man of An­tenna Theater, a small, non­profit, ex­per­i­men­tal theatre group — is su­per pop­u­lar right now be­cause of this year’s 50th an­niver­sary of the Sum­mer of Love, and it books up fast. So get on the web to get on the bus, now.

With ev­ery­one seated, Tipsy Love turns on the mo­tor, Moon Babe tunes in to Scott McKen­zie, and we all drop out of the 21st cen­tury into the Age of Aquar­ius, the os­ten­si­ble nir­vana of the coun­ter­cul­ture ‘60s.

“If you’re go­ing to San Fran­cisco, be sure to wear some flow­ers in your hair. If you’re go­ing to San Fran­cisco, you’re gonna meet some gen­tle peo­ple there ...”

Our happy bus draws stares, glares and smiles as we rum­ble through the city.

Moon Babe rolls down a win­dow, “You’re beau­ti­ful!” she calls to be­wil­dered by­standers. “Peace! Love! Have a beau­ti­ful day!”

The screens come down, and we see scenes of ‘50s juke­boxes and bowl­ing al­leys, then the chang­ing times — sol­diers in Viet­nam, moon land­ings, flower chil­dren. “We were care­free,” a recorded voice says, “ready to do any­thing.”

Screens up, and we’re trans­ported to Chi­na­town. It’s a chance to learn how East­ern cul­tures in­flu­enced young Amer­ica, in­tro­duc­ing things like yoga, Bud­dhism, sitars and Nehru jack­ets. We’re blocked for a mo­ment by a dou­ble-parked truck un­load­ing boxes. But hey, we’re chil­dren of the uni­verse, float­ing on the hap­pi­ness ride! So we don’t mind.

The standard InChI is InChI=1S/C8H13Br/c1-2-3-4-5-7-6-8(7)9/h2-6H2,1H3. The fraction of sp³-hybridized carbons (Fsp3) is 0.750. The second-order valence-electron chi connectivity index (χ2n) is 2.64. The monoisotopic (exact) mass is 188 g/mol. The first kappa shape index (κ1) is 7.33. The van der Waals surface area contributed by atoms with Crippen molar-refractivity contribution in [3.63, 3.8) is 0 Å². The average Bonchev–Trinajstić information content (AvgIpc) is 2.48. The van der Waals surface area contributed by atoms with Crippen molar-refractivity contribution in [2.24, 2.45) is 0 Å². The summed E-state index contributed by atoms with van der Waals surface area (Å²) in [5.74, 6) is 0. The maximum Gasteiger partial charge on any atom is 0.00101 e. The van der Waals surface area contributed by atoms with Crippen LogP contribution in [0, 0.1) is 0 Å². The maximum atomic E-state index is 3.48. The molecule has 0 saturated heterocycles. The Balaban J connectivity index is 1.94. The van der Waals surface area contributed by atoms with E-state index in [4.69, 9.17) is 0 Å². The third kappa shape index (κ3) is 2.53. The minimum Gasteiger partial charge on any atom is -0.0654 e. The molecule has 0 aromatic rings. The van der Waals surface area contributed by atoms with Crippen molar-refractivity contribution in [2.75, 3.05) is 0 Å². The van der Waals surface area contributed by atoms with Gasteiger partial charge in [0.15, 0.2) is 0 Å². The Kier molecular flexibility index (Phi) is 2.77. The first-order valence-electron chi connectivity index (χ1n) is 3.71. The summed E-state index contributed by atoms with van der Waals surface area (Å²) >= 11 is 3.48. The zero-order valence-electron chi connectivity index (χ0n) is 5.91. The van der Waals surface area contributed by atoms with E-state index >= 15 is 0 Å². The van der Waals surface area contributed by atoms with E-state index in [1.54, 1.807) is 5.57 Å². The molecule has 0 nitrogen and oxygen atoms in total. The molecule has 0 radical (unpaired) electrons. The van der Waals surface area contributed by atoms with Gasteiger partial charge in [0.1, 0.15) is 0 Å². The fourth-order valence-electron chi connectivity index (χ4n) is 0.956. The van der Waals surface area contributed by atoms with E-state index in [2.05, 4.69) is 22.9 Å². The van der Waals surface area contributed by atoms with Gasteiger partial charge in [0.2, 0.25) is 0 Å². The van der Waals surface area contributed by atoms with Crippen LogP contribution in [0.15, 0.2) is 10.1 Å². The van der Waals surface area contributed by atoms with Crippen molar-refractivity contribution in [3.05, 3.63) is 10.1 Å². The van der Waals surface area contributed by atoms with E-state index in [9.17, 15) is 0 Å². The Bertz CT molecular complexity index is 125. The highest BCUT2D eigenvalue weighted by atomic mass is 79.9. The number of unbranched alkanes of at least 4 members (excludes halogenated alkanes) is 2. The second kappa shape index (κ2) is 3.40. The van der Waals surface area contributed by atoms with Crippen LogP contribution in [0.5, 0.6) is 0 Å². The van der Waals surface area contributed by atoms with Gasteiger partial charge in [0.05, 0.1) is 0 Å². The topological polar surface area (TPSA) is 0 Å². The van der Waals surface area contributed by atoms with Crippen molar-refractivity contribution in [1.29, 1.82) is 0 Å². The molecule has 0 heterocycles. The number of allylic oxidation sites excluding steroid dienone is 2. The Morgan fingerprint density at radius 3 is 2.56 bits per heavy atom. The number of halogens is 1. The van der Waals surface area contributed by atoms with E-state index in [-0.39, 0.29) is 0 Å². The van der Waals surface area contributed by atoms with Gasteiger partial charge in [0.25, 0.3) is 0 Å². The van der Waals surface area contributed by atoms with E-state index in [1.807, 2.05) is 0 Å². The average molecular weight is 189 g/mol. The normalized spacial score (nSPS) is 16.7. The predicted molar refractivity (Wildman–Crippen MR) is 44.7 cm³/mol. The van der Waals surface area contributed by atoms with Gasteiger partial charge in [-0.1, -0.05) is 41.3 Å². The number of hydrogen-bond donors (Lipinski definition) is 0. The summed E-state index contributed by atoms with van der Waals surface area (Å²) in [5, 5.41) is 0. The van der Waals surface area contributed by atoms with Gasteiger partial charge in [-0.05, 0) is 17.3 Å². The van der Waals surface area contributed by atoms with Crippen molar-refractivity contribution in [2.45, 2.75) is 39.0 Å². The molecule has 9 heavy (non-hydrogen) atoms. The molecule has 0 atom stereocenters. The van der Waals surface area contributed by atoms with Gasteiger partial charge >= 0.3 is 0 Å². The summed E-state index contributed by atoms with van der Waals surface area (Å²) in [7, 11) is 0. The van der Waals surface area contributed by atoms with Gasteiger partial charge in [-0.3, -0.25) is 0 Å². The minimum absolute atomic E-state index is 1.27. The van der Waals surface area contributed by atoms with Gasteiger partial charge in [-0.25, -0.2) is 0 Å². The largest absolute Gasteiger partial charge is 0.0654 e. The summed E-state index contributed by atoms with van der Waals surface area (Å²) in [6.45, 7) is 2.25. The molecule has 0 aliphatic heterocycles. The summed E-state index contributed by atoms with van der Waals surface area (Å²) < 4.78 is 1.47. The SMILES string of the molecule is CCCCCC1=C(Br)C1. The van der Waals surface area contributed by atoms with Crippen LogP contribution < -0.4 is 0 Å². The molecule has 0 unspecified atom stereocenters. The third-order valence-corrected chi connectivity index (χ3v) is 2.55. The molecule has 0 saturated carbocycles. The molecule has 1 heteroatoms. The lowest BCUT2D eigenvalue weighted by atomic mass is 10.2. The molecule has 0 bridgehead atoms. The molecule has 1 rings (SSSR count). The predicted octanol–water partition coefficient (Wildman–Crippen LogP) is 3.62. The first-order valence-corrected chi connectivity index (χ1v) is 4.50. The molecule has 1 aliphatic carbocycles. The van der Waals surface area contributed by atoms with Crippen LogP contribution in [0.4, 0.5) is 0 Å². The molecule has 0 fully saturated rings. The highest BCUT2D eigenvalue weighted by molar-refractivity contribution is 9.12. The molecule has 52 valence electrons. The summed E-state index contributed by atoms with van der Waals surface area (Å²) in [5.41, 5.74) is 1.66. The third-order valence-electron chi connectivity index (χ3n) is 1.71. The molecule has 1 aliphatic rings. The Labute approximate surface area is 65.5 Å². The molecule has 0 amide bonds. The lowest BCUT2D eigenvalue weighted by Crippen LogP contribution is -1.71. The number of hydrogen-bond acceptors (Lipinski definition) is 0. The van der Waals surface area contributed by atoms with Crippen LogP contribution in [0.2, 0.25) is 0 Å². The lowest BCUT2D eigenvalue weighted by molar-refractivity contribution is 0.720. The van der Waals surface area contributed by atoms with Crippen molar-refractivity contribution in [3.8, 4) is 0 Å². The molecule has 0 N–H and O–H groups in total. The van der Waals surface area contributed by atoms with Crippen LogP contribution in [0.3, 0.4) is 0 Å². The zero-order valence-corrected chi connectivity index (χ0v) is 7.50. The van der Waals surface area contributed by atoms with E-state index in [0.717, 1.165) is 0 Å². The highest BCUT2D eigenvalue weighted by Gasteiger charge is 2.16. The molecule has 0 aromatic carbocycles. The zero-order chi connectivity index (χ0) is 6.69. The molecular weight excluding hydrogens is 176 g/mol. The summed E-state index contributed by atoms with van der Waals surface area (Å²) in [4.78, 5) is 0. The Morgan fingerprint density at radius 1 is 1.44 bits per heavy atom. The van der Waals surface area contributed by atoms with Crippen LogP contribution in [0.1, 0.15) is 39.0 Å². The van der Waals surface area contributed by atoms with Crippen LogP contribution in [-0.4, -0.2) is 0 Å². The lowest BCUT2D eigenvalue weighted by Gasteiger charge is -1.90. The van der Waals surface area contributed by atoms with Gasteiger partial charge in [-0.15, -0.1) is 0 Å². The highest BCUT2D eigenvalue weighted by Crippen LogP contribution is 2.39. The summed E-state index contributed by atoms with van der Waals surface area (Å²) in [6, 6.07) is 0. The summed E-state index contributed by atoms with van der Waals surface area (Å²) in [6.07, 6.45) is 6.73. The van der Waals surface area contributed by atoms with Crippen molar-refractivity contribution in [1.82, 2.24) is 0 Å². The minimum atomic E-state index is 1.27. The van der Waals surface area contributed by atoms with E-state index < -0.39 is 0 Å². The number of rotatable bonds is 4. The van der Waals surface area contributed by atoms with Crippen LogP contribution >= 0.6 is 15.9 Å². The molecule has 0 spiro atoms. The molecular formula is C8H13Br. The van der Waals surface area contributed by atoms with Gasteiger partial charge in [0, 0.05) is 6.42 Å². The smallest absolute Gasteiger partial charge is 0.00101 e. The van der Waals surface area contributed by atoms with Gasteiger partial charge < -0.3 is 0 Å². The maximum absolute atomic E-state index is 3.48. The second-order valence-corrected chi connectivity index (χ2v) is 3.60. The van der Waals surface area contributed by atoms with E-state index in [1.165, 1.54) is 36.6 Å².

Tipsy gets out and helps lift boxes to speed the process, and Moon Babe gets a game go­ing, be­stow­ing hip­pie names upon all of us. I’m Gos­samer Dew.

Fi­nally mov­ing again, and we’re in North Beach for a bit of Beat­nik lore, pass­ing City Lights Book­store and Ve­su­vio Cafe. We hear Jack Ker­ouac’s voice: “It’s the beat gen­er­a­tion, it’s beat, it’s the beat to keep, it’s the beat of the heart, it’s be­ing beat and down in the world and like old-time low­down ...”

Ooh, a bum­mer storm — we’ve hit the Fi­nan­cial District. But re­lax, it’s just to get to the other side.

“Use your third eye, my peo­ple,” Moon Babe says as we near the Tran­sAmer­ica Pyra­mid. “You can see all the peo­ple slav­ing away and the big man at the top mak­ing all the money.”

“Yeah,” one rider chimes in, “but he was prob­a­bly a hip­pie!”

We roll along Mar­ket Street. Screens are down again. We see Viet­nam protests march­ing here, civil rights demon­stra­tions. We hear the Free­dom Rid­ers: